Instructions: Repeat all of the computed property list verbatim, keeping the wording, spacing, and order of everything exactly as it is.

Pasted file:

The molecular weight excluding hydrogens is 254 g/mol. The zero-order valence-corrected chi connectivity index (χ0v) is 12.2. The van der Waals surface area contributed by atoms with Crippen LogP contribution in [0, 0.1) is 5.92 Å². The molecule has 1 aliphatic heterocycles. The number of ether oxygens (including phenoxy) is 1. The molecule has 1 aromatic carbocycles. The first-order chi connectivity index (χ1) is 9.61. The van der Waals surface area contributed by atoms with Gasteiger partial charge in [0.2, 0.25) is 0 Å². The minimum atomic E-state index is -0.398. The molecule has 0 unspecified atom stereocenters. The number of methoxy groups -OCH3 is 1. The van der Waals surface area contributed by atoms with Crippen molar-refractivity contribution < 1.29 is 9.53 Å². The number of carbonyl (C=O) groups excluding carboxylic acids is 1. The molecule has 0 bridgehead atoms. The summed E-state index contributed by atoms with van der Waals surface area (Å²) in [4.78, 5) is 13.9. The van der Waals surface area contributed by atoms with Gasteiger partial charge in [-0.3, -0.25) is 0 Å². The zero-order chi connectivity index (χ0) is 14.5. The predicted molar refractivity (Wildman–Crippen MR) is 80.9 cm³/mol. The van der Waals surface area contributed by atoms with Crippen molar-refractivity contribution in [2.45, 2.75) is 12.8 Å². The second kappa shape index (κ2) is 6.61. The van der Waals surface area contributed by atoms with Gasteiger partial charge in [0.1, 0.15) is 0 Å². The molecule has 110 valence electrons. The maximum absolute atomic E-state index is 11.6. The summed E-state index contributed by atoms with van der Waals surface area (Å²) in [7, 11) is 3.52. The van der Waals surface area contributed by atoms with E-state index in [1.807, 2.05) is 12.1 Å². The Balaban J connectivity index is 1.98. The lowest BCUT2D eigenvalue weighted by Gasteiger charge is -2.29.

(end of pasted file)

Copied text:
The molecular weight excluding hydrogens is 254 g/mol. The zero-order valence-corrected chi connectivity index (χ0v) is 12.2. The van der Waals surface area contributed by atoms with Crippen LogP contribution in [0, 0.1) is 5.92 Å². The molecule has 1 aliphatic heterocycles. The number of ether oxygens (including phenoxy) is 1. The molecule has 1 aromatic carbocycles. The first-order chi connectivity index (χ1) is 9.61. The van der Waals surface area contributed by atoms with Gasteiger partial charge in [0.2, 0.25) is 0 Å². The minimum atomic E-state index is -0.398. The molecule has 0 unspecified atom stereocenters. The number of methoxy groups -OCH3 is 1. The van der Waals surface area contributed by atoms with Crippen molar-refractivity contribution < 1.29 is 9.53 Å². The number of carbonyl (C=O) groups excluding carboxylic acids is 1. The molecule has 0 bridgehead atoms. The summed E-state index contributed by atoms with van der Waals surface area (Å²) in [4.78, 5) is 13.9. The van der Waals surface area contributed by atoms with Gasteiger partial charge in [-0.3, -0.25) is 0 Å². The zero-order chi connectivity index (χ0) is 14.5. The predicted molar refractivity (Wildman–Crippen MR) is 80.9 cm³/mol. The van der Waals surface area contributed by atoms with Crippen molar-refractivity contribution in [2.45, 2.75) is 12.8 Å². The second kappa shape index (κ2) is 6.61. The van der Waals surface area contributed by atoms with Gasteiger partial charge in [0.1, 0.15) is 0 Å². The molecule has 110 valence electrons. The maximum absolute atomic E-state index is 11.6. The summed E-state index contributed by atoms with van der Waals surface area (Å²) in [7, 11) is 3.52. The van der Waals surface area contributed by atoms with E-state index in [1.807, 2.05) is 12.1 Å². The Balaban J connectivity index is 1.98. The lowest BCUT2D eigenvalue weighted by Gasteiger charge is -2.29.